There were hundreds or thousands of people milling about and a speaker for the P.A. system very near with the constant dronning of messages to the prospective train riders.  Suddenly there was a caucasian woman approaching me and she asked, with an American accent, if I understood what the P.A. system transmitting.  I laughed and said I was terribly sorry, but had only been in the country for four days and all I could tell her was that the Japan Rail office wouldn't sell me a train ticket.  Well, she informed me there had been an earthquake and I said, yes, that much I had figured out.

It seems she was a teacher of English at the university in Osaka, which was about an hour's train ride from Kyoto, and her students were to write an exam that morning and she had to find a way to get to Osaka.  She informed me that she felt certain there would be no trains to Hiroshima that day at all.  Ahhhhhhhh, so that's what the man in Japan Rail was trying to tell me -- it wasn't that I was in the wrong place, it was that no trains were going due to the quake!  Well, she went on her way and I was, once more, standing at the pole in the middle of the terminal with thousands of people milling around.  What was I to do now?

I was hungry.  By now it was about 8:00 a.m. and I'd already been up for a couple of hours.  I looked around and saw a coffee shop.  Well, this was to be my first foray into the unknown all by myself.  Until this point, Danielle had been with me, but I did have to eat sometime and now seemed about right, due to the hunger that my tummy was telling me.  So I dragged the suitcase over to the coffee shop, entered and looked around.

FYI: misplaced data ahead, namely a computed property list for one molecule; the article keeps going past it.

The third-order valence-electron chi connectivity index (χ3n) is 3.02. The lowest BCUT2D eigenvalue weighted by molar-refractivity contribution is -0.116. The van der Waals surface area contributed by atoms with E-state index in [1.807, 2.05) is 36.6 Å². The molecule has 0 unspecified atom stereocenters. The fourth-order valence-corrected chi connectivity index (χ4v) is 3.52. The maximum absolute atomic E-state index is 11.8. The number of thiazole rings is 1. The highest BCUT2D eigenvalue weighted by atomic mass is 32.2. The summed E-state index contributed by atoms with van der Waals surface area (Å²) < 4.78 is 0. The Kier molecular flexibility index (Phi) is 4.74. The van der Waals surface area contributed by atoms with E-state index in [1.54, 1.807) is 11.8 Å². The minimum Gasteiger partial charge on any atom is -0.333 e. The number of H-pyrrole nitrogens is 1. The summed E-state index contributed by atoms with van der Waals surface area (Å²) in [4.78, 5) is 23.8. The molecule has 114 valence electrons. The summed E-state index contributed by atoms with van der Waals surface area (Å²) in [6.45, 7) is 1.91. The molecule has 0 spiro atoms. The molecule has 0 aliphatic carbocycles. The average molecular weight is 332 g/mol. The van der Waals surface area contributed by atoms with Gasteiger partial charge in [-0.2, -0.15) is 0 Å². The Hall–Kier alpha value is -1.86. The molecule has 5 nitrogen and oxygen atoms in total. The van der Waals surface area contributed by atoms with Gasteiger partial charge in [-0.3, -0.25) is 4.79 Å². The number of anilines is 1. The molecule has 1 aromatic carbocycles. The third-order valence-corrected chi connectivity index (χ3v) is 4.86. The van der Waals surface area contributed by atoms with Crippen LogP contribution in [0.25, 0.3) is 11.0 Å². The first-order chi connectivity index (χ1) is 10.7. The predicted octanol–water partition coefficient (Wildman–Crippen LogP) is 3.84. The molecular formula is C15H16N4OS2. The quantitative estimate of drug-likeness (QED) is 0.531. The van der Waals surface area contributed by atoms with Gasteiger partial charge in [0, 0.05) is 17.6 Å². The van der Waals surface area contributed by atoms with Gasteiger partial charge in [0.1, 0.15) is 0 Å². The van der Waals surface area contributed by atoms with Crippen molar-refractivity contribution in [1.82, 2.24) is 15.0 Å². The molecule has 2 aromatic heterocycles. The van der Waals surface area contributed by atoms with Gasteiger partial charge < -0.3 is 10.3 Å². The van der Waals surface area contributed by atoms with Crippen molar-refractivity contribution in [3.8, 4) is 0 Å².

A very nice young lady, waitress, approached me and asked me to follow her, which I did, where she seated me at a very large round table for 8.  There were already 3 or 4 people sitting on the opposite side of the table, just finishing their breakfast.  They finished up and left, and were soon replaced with new diners.  Soon the chair beside me was occupied by a nice looking man in a suit who ate his breakfast in silence and then pulled out a package of cigarettes.  He asked if he could use my lighter and that, of course, began the conversation.  He noted my travel book, Foders, on the table and asked if I was a visitor to Japan, where was I from and how long I planned to be there.  He was such a nice person, explaining that no trains would be running that day out of the station due to the quake, that apparently many of the overhead tracks south of Kyoto were severely damaged and twisted and all others, including those going north back to Tokyo, needed to be carefully examinedbefore running trains on them again.

With this knowledge I decided that Kyoto was worthy of at least one more day of sightseeing, and it really was.  I returned to the ryokan and asked if it would be possible for me to stay another night and they graciously carried my suitcase back to the room I had just shortly before vacated.  And then I went off for the day with the idea of doing a little shopping.  Generally speaking, I'm not a shopper but I knew I was expected to get at least a few remembrances of the trip and some gifts for those at home.  In my tour book I had noticed that there was a store that specialized in handicrafts made by students in an art college in the city and decided that that was where I would begin my shopping.